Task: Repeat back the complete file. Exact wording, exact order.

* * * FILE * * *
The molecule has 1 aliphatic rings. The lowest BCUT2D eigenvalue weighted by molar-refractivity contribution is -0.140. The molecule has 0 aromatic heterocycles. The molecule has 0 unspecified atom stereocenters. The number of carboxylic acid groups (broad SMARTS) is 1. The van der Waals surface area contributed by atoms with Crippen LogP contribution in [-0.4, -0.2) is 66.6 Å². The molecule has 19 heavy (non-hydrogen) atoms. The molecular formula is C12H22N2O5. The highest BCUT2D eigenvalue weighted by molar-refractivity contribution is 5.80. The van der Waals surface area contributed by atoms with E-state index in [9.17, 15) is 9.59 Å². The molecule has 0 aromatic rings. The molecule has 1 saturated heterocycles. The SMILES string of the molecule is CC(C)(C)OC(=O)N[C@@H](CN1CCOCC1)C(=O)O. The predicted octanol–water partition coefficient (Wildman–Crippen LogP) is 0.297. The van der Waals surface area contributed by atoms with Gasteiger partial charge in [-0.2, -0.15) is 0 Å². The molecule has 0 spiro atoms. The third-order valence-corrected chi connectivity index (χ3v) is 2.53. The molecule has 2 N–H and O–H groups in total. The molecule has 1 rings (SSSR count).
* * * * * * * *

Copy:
The molecule has 1 aliphatic rings. The lowest BCUT2D eigenvalue weighted by molar-refractivity contribution is -0.140. The molecule has 0 aromatic heterocycles. The molecule has 0 unspecified atom stereocenters. The number of carboxylic acid groups (broad SMARTS) is 1. The van der Waals surface area contributed by atoms with Crippen LogP contribution in [-0.4, -0.2) is 66.6 Å². The molecule has 19 heavy (non-hydrogen) atoms. The molecular formula is C12H22N2O5. The highest BCUT2D eigenvalue weighted by molar-refractivity contribution is 5.80. The van der Waals surface area contributed by atoms with E-state index in [9.17, 15) is 9.59 Å². The molecule has 0 aromatic rings. The molecule has 1 saturated heterocycles. The SMILES string of the molecule is CC(C)(C)OC(=O)N[C@@H](CN1CCOCC1)C(=O)O. The predicted octanol–water partition coefficient (Wildman–Crippen LogP) is 0.297. The van der Waals surface area contributed by atoms with Gasteiger partial charge in [-0.2, -0.15) is 0 Å². The molecule has 0 spiro atoms. The third-order valence-corrected chi connectivity index (χ3v) is 2.53. The molecule has 2 N–H and O–H groups in total. The molecule has 1 rings (SSSR count).